The United Nations Assistance Mission in Afghanistan (UNAMA) is a political UN mission established at the request of the Government of Afghanistan to assist it and the people of Afghanistan in laying the foundations for sustainable peace and development. United Nations Security Council Resolution 1401 established UNAMA on March 28, 2002. Its original mandate was to support the Bonn Agreement of December 2001. UNAMA mandate is reviewed annually and has been altered over time to reflect the needs of the country and was extended for another year on September 15, 2020.

Peace negotiations
Peace negotiations resumed in December 2019. An agreement to bringing Peace to Afghanistan was signed in Doha, Qatar on February 29,  2020. US representative Zalmay Khalilzad and Taliban representative Abdul Ghani Baradar signed the agreement on behalf of the United States and the Taliban a conditional peace deal called for a prisoner exchange within ten days and was supposed

to lead to U.S. troops’ withdrawal from Afghanistan within 14 months. At this juncture President Dr. Ghani stated that the Afghan Government had “made no commitment to free 5,000 Taliban prisoners” and that such an action “is not the United States” authority, but it is the authority of the government of Afghanistan.” Further, Dr.Ghani also stated that any prisoner exchange “cannot be a prerequisite for talks” but rather must be negotiated within the talks. The Taliban resumed offensive operations against the Afghan Army and Police on March 3, 2020; conducting attacks in Kunduz and Helmand provinces. The agreement that was signed following a seven-day reduction in violence, a period that required the Taliban to adhere to a “significant and nationwide” reduction in violence, and was required that U.S. and Afghan forces refrain from targeting Taliban-controlled areas of the country. Despite this new agreement there was still no official ceasefire in place. Throughout 2019 and into 2020 violence continued across Afghanistan as the United States increased airstrikes and raids targeting the Taliban, while the Taliban continued to carry out attacks on Afghan government targets, make territorial gains, and target Afghan National Defence and Security Forces (ANDSF) bases and outposts. The Taliban had also carried out high-profile attacks across the country, including in Kabul.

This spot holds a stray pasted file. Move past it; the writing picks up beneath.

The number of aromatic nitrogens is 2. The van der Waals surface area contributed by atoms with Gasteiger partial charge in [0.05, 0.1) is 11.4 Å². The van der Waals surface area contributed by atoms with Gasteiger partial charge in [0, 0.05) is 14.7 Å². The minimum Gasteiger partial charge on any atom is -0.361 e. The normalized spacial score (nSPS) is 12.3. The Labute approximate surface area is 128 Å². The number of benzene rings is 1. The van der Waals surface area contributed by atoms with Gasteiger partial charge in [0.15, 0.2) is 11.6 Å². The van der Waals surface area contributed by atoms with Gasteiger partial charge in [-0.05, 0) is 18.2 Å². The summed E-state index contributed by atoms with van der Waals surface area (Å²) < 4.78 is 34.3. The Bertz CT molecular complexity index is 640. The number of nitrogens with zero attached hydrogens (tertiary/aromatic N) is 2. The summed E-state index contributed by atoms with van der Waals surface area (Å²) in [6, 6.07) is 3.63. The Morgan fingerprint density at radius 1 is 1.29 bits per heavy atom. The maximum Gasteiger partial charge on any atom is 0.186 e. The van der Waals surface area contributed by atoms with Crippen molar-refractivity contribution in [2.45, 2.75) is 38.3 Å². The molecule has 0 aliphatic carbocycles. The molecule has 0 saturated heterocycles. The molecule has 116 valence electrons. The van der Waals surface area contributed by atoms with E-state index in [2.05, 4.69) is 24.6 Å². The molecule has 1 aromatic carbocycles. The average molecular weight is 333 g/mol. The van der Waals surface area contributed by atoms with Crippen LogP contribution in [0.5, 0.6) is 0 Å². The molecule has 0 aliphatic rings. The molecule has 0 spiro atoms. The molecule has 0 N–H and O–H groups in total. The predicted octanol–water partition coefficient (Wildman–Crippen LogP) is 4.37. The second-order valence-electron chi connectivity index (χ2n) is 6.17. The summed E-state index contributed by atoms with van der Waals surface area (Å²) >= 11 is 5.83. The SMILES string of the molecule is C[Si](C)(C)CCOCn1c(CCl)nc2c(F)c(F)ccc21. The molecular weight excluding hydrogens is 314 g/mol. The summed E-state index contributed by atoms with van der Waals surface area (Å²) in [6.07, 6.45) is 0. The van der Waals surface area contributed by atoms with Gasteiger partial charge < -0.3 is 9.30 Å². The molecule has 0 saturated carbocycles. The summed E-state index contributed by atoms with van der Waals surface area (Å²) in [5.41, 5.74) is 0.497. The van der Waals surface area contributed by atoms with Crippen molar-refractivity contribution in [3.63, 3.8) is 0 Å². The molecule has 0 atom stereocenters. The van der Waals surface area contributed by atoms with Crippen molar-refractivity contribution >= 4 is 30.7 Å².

Uncertainty surrounding the future of international donor assistance has strained the Afghan economy. While the United States and its allies have pledged to provide support to Kabul, the transition to a peacetime economy risks further destabilising the Afghan society by inflating the budget deficit and increasing unemployment rates. In the present context international donor assistance remains a question mark.